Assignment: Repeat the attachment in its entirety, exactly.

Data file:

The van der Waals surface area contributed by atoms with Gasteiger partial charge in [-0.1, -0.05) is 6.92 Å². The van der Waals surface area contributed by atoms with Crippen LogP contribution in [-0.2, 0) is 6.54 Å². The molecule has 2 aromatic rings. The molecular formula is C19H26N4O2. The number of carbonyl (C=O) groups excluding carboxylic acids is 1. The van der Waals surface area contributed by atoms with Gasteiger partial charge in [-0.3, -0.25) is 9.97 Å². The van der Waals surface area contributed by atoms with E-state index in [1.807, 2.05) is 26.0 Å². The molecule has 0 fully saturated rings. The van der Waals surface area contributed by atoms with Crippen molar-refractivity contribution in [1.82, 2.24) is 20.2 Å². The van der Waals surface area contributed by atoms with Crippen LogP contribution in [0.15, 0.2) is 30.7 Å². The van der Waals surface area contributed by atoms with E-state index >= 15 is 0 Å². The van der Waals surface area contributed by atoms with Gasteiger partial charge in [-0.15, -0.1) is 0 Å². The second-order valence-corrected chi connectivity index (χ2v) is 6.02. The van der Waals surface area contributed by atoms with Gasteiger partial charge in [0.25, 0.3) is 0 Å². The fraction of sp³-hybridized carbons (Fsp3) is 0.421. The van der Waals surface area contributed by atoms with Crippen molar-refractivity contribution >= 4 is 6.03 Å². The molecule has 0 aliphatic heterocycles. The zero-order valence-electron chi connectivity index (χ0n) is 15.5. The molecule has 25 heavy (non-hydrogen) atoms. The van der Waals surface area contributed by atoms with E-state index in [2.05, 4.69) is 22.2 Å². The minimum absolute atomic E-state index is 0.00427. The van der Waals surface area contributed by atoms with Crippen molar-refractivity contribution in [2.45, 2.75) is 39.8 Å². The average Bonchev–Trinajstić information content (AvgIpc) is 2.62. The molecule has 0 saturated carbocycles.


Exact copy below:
The van der Waals surface area contributed by atoms with Gasteiger partial charge in [-0.1, -0.05) is 6.92 Å². The van der Waals surface area contributed by atoms with Crippen LogP contribution in [-0.2, 0) is 6.54 Å². The molecule has 2 aromatic rings. The molecular formula is C19H26N4O2. The number of carbonyl (C=O) groups excluding carboxylic acids is 1. The van der Waals surface area contributed by atoms with Gasteiger partial charge in [-0.3, -0.25) is 9.97 Å². The van der Waals surface area contributed by atoms with E-state index in [1.807, 2.05) is 26.0 Å². The molecule has 0 fully saturated rings. The van der Waals surface area contributed by atoms with Crippen molar-refractivity contribution in [1.82, 2.24) is 20.2 Å². The van der Waals surface area contributed by atoms with Crippen LogP contribution in [0.15, 0.2) is 30.7 Å². The van der Waals surface area contributed by atoms with E-state index >= 15 is 0 Å². The van der Waals surface area contributed by atoms with Gasteiger partial charge in [-0.15, -0.1) is 0 Å². The second-order valence-corrected chi connectivity index (χ2v) is 6.02. The van der Waals surface area contributed by atoms with Gasteiger partial charge in [0.25, 0.3) is 0 Å². The fraction of sp³-hybridized carbons (Fsp3) is 0.421. The van der Waals surface area contributed by atoms with Crippen molar-refractivity contribution >= 4 is 6.03 Å². The molecule has 0 aliphatic heterocycles. The zero-order valence-electron chi connectivity index (χ0n) is 15.5. The molecule has 25 heavy (non-hydrogen) atoms. The van der Waals surface area contributed by atoms with E-state index in [2.05, 4.69) is 22.2 Å². The minimum absolute atomic E-state index is 0.00427. The van der Waals surface area contributed by atoms with Crippen molar-refractivity contribution in [2.45, 2.75) is 39.8 Å². The average Bonchev–Trinajstić information content (AvgIpc) is 2.62. The molecule has 0 saturated carbocycles.